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Baby ashes scandal: Families demand those responsible are brought to justice

Aberdeen Crematorium.
Aberdeen Crematorium.

Families involved in the Aberdeen baby ashes scandal have demanded those responsible for the “disgusting” practices at Hazlehead Crematorium face justice.

Prosecutors were last night examining the contents of a damning report on the way the facility was run “for years”.

The Crown Office confirmed the contents of the National Cremation Investigation led by Dame Elish Angiolini were “under consideration”.

Aberdeen City Council was heavily criticises in the report and under-fire council chiefs confirmed yesterday they were contacting their legal and HR chiefs to consider the next steps.

Chief executive Angela Scott will make a statement at today’s full council meeting.

A city council spokeswoman said the local authority would “assist the Crown Office if necessary”.

Dame Elish’s investigation looked at more than 200 infant cremation cases across the country following the Mortonhall baby ashes scandal in 2014.

It found that in Aberdeen it was “commonplace” to cremate infants in the same chamber as unrelated adults.

Baby and adult ashes were then mixed together and given back to relatives of the adult – while the parents of infants were told there were no ashes.

In total, 15 recommendations were made including a law to prevent the mixing of baby ashes with those of another person, proposed criminal sanctions and tighter regulation of crematoria.

Town house sources said last night they did not believe anyone would be prosecuted for the historical incidents, although they could not rule out retrospective action being taken.

Derek Snow, city council’s long-serving crematorium manager, was dismissed in 2014.

Two other members of staff were also subject to an internal investigation but no action was taken against them.

Garthdee father Paul Wells, whose son Scott died of cot death in December 2006 when he was just a month old, never received his child’s ashes.

The 42-year-old painter and decorator said he believed legal action should be taken against those responsible.

Mr Wells said: “A lot of people think that they possibly deserve to be charged for what they’ve done.

“As I knew, there were no laws in place to be broken at the time, so I didn’t think it possibly could happen, I didn’t think there would be charges brought.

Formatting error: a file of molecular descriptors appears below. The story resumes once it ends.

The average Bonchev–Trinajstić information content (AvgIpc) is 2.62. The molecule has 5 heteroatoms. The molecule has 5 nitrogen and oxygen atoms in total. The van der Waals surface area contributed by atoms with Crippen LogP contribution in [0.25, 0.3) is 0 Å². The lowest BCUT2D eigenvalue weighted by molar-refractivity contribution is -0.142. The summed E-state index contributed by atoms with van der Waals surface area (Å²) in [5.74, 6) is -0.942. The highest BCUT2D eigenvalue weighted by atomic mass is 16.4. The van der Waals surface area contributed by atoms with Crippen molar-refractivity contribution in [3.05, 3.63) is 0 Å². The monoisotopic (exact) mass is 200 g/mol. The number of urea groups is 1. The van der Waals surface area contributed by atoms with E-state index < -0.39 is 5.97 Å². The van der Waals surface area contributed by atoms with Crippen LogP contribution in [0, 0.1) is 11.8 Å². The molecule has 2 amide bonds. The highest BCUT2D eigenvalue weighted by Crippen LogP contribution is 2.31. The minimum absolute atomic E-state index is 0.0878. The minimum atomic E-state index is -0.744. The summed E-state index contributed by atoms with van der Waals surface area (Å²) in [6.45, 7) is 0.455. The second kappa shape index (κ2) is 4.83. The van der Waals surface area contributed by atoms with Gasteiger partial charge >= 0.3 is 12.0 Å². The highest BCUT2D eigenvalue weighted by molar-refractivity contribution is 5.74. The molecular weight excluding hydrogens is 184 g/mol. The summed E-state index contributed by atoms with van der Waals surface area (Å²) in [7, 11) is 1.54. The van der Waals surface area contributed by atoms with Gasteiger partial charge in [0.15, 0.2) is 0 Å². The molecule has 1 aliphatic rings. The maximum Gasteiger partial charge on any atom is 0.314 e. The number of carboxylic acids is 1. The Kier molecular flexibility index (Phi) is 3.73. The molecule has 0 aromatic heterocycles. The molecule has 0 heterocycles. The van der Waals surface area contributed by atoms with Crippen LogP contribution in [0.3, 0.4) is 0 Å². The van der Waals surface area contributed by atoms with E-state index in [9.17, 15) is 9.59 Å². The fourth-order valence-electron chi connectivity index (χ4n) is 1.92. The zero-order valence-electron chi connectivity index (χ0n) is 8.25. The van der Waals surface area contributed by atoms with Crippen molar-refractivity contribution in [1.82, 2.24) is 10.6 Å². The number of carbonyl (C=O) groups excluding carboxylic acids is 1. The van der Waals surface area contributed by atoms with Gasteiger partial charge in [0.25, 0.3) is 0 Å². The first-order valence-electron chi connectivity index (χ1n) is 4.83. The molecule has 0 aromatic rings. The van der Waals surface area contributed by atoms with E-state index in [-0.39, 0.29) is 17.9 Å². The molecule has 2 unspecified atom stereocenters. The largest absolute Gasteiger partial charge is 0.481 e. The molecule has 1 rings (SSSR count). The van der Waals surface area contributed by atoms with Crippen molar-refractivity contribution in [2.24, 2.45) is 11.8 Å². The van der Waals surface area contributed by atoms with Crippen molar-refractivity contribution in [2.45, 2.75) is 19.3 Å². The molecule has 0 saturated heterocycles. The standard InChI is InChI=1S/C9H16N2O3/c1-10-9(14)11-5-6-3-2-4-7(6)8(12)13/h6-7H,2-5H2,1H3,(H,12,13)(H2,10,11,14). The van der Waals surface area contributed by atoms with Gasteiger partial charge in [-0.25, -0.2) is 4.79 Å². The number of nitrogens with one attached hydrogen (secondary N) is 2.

“I couldn’t single out anyone that deserves prosecution. That would be for the fiscal to figure out.

“Charges should be brought if they can for what they’ve done, it’s absolutely disgusting and to think it’s acceptable in any way is completely wrong.

“If the investigation team is speaking about retroactively charging them, if they can, it should probably be looked at.

“The council’s paper-thin apology is exactly what I’d expect.

“Their failure to answer questions really shows where they stand in this situation.”

Gillian Mellis, of Stockethill, lost her baby in 1997 when her pregnancy was at full term.

She said: “They downright lied.

“People need to be made to take responsibility for their actions.

“Anybody who knew needs to be prosecuted. There were obviously quite a few workers who weren’t aware they were doing anything wrong because they were told from the outset that this is just how it’s done.

“If somebody says to you at your job, this is how something is done, you wouldn’t question it.

“We need to bring some justice to the people who knew they were doing wrong, they need to be held accountable for that.”

Northfield mum Nicola Merchant, who was told there would be no remains of her child, said: “Someone should be prosecuted because they’ve hurt so many families and haven’t followed proper procedures and they got away with it.”

Last night council chief executive Angela Scott said: “On behalf of the council I want to again apologise unreservedly to those grieving families affected by the historic practices, now stopped, at Aberdeen Crematorium.”

An Infant Cremation Commission led by senior judge Lord Bonomy was also found to have been misled about practices taking place there.

 

Inspectors to visit Aberdeen Crematorium

Inspectors will visit Aberdeen Crematorium in the coming days as a result of the shocking report.

City council chief executive Angela Scott – who is due to answer questions on the inquiry for the first time today – vowed to share their findings with the local authority.

She will appear before full council today to set out what action will be taken to ensure the authority’s “processes and procedures are robust” and to “reestablish the right atmosphere of trust, openness and transparency”.

Ms Scott said last night: “I know that this has resulted in significant distress and I am determined to begin the process of restoring public confidence.

“I urge all those affected to call our helpline (01224 522255) to seek any support that they may need.

“Today I have asked my heads of legal and HR to consider in full the implications of Dame Elish’s report and recommendations. I will report their findings to council in August.